The problem of judging the dogmatic tendency of mixed patristic corpora is often a delicate one. As I have pointed out elsewhere such collections appear often to have been made up for general theological or devotional reading and were probably valued more for the variety of their contents than for any consistent principle of selection. This point is strikingly confirmed by an anecdote in John Moschus's Pratum spirituale c. 46 (P. G. 87, 3, col. 2900):
We once approached Father Kyriakos, a priest of the Laura of Kalamon on the holy Jordan. And he related to us,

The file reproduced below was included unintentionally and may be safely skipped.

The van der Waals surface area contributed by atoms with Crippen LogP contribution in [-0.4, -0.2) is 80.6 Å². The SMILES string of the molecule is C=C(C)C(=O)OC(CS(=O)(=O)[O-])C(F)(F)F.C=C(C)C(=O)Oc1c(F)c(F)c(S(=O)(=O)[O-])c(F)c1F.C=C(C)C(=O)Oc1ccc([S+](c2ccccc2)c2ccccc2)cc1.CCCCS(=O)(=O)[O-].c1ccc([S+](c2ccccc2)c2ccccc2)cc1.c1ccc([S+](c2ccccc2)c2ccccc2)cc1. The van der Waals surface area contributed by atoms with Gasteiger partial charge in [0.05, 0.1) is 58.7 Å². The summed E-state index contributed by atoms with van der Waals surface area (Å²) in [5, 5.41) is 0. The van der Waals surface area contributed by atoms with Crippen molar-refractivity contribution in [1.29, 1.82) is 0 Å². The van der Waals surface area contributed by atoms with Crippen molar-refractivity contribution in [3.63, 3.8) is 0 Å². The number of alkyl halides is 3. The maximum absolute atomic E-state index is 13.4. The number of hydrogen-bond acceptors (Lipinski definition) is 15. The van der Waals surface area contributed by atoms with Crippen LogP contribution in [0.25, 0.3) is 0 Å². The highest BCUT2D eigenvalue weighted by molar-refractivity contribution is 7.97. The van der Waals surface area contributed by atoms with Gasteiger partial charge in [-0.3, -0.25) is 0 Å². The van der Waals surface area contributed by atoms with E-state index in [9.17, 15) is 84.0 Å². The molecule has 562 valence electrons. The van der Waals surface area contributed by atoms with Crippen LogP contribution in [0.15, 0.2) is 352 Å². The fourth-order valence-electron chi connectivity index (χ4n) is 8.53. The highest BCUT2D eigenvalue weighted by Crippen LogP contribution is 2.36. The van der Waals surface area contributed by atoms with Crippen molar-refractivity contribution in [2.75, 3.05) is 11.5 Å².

“Once I saw in my sleep a woman of honorable appearance and dressed in purple and with her two venerable and worthy men, standing outside my cell. And I assumed that the woman was Our Lady the Mother of God and that the two men with her were John the Divine and John the Baptist. Therefore, leaving my cell I invited them to enter and pray in my cell. But she did not consent. I stayed therefore a while beseeching her and saying, ‘Let not the humble man be turned away and put to confusion’ (Ps. 74:21) etc. And when she saw me pressing my request, she answered me severely saying, ‘You have my enemy in your cell and how do you expect me to enter?’ And saying this, she departed.